One Monk of the Order of Saint Benedict

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The Word of God and the Body of God reveal each other -- the homily worships both.

November 19, 2006

For the Thirty-Third Ordinary Sunday of the Church Year

Mark 13:24-32
Daniel 12:1-3
Hebrews 10:11-14,18

Today, we hear an ancient prophecy to the Hebrew people, as well as a less ancient letter to the same people.
The Old Testament prophecy and the New Testament letter both speak of the final and everlasting triumph of those whom God has consecrated to himself and freed from sin.
Then, in the Gospel today, the Lord gives us part of a longer lesson about the end of the world and the coming of the kingdom of God.
In the Gospel today, we hear the Lord say to those persons who were with him nearly two thousand years ago:
Amen, I say to you,
this generation will not pass away
until all these things have taken place.

THAT generation passed away nearly two thousand years ago.
THAT generation saw the end of the world and the coming of the kingdom of God.
The world’s LAST “day” began when the Final and Everlasting Word of God was born in Bethlehem of Judea.
The world’s LAST “day” ended when the Son of Man died on a cross.
The kingdom of God came to human birth in Christ some two thousand years ago.
The kingdom of God rose from the dead, clothed in undying human flesh in the Resurrection of Christ.
However, the generation that saw the birth, death and resurrection of Christ in Palestine is not the only generation that has seen the end of the world and the coming of the kingdom of God.
Christian faith and baptism see the end of the world and the coming of God’s kingdom in EVERY generation— in EVERY person who believes and is baptized.
When Christ was born, and died and rose from the dead, our human race was RE created and reborn in HIM.
Christ is the New Adam— HE is now the head of the human race.
By our baptism, we were amputated from the first Adam, and were reborn as descendants and members of Christ.
Whenever any person is baptized, the world of old Adam comes to an end, and the kingdom of God in Christ receives a newborn citizen.
In baptism, the guilt of Adam’s original sin is cancelled in us, while the holiness of the Spirit of God our Father in Christ is given to us.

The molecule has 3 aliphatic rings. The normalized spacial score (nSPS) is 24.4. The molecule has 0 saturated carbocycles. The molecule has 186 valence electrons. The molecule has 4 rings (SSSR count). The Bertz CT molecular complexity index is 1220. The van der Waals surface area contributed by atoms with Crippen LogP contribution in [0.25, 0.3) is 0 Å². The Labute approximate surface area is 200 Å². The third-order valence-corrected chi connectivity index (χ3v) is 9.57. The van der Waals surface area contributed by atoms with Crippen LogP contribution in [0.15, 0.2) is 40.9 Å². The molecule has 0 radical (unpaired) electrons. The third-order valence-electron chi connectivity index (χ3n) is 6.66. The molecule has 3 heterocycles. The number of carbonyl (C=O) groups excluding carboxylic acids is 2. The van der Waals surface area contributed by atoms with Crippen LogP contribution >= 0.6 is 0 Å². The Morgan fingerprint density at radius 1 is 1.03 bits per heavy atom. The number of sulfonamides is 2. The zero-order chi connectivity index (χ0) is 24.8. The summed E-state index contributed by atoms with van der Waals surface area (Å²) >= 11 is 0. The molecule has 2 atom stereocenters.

In the sacraments of Christ, the end of the world and the definitive coming of God’s kingdom are real and already present.
The end of the world and the coming of God’s kingdom are already real in Christ, in the sacraments and in the spirits of the baptized faithful.
Nonetheless, the eyes of our bodies and the textbooks and calendars of world history have not yet seen it.
So, in teaching us to pray, the Lord himself has told us to ask for the coming of the kingdom— the coming that will bring with it the resurrection of the BODY.
Christ himself, his resurrection and our salvation in him are not only SPIRITUAL realities.
Christ himself, his resurrection and our salvation in him are also BODILY realities.
When we proclaim our faith with the words of the Creed, we not only acknowledge baptism for the forgiveness of sins: we also look for the resurrection of the DEAD— and the life of the world to come.
Until that takes place, what are we to do, and how are we to live?
We are to pray and keep vigil, living as those who have already died to the world.
We are to live for God and his kingdom— God who lives for us.
In the sacrament of the Eucharist, to which we flock until the end of time— in the sacrament of the Eucharist, Christ our King and God has died for us, and lives for us.
We have no need to look for other signs that the world is coming to an end.
Here in the Eucharist, the bread and wine of the world— and even the world itself— already come to an end.
In the Eucharist, Christ is already returning and always present.
Receiving him in his Eucharist, we bear within us both the judgment of God and communion with God.
Because he comes to us and is within us through his Eucharist, we are to live both as those already subject to judgment and as those already in communion with God.
Judgment and communion!
After the Eucharist and beyond the Eucharist, there really is nothing else in world history.

UT IN OMNIBUS GLORIFICETUR DEUS
That God Be Glorified in All







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